If the deleted work is neither major nor minor, a board or court may defer to how the parties contemporaneously treated the deleted work. Hence, if the parties initially approached the reduction as a deductive change, a tribunal is likely to price the de­leted work under the Changes clause. Cor­respondingly, if the parties initially treated the reduction as a partial termination, a tri­bunal is likely to price the deleted work un­der the T4C clause. It is important to rec­ognize, however, that a board or court will give deference to the contemporaneous characterization of the parties only where the reduction is neither major nor minor. If a tribunal is convinced that the reduction was either minor or major but the parties improperly characterized the deleted work, the board or court may independently de­cide whether the action should be treated as a deductive change or a partial termination for convenience. 13 Nevertheless, if the par­ties sign a bilateral agreement concerning the deleted work, the agreement will be dis­positive and it will be too late to question which clause applied to the pricing of the reduction. 14

     Where it is apparent that work will be deleted, each party should calculate how the deduction would be priced under both clauses. If both parties realize that the pric­ing under one clause is more financially ad­vantageous than the other, the contractor is at a disadvantage. Where the deleted work is neither major nor minor, the government has a unilateral right to proceed under either clause. Hence, if the government prefers a deductive change, the contracting officer (CO) can proceed by issuing a Standard Form 30, "Modification of Contract," which identifies in block 13A that the authority for the modification is the Changes clause. Sim­ilarly, if the government prefers a partial ter­mination for convenience, the CO should is­sue the notification required by Federal Acquisition Regulation (FAR) 49.102.

   Frequently, when confronted with having to delete work, COs do not prepare a com­parative price analysis and are indecisive about whether to use a deductive change or partial termination for convenience. Under these circumstances, a contractor has greater opportunity to influence the selec­tion of the clause that is to be used. One technique fm the contractor to influence the selection is to prepare all correspondence to underscore the use of the preferred clause. If a partial termination is favored, the con­tractor should consider seeking guidance from the CO on contracting officer on his preference for the format of the settlement proposal or to inquire whether he would be receptive to the use of a total cost basis.15 If the contractor perceives that a deductive change better serves its financial interests, another technique would be to quickly furnish cost or pricing data with an explanation that the contractor is complying with its obligations under FAR 15.804 for a deductive change.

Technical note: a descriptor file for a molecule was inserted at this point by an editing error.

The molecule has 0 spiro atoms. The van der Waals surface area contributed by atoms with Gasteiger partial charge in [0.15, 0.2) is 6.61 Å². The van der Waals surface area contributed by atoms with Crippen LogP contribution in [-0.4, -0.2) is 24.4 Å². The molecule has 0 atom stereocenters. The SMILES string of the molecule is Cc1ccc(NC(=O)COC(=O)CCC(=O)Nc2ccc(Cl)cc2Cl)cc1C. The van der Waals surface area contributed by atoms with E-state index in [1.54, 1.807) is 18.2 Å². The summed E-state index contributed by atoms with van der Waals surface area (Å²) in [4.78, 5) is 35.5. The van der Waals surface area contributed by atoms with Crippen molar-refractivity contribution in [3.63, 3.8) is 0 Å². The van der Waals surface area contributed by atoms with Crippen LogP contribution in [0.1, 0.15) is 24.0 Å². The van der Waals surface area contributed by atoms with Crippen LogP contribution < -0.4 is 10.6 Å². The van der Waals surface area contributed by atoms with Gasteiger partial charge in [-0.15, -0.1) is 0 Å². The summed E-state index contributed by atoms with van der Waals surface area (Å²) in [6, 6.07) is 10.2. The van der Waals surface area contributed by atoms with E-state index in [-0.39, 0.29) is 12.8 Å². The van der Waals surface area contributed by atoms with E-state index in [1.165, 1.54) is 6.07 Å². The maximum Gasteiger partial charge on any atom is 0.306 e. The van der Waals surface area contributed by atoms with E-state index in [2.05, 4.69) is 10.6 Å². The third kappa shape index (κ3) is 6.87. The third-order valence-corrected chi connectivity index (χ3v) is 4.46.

Sometimes a CO merely issues a modifi­cation without properly documenting whether the deleted work was under the Changes clause or the T4C clause. In those instances, the techniques described above may still prove to be beneficial. Later, if a dispute occurs over which clause applies, a tribunal is likely to use a rule of contract interpretation that regards the contempor­aneous correspondence between the parties as highly probative of what the parties intended. 16

Pricing Differences

     Regrettably, there is no easy "rule of thumb" to predict which clause is more ben­eficial to a particular party. Even if the focus of attention is limited to fixed-price con­tracts, there are four distinct factual pat­terns to be considered: profitable contracts where the deleted work was also profitable, profitable contracts where the deleted work was unprofitable, loss contracts where the deleted work was profitable, and loss con­tracts where the deleted work was also un­profitable. One prominent author has made the following observation concerning fixed ­price contracts:

Such differences [between the two clauses for the pricing of the deleted work] will be minimal when the deleted work can be done by the contractor for an amount approxi­mating the amount he included in the con­tract for the work. However, if the deleted work will cost more than originally antici­pated, an equitable adjustment under the Changes clause will be greater than the amount recovered by the Government under the Termination For Convenience clause. Conversely, if the deleted work will cost less than originally anticipated, the Government will normally recover a greater amount un­der the Termination clause than under the Changes clause. 17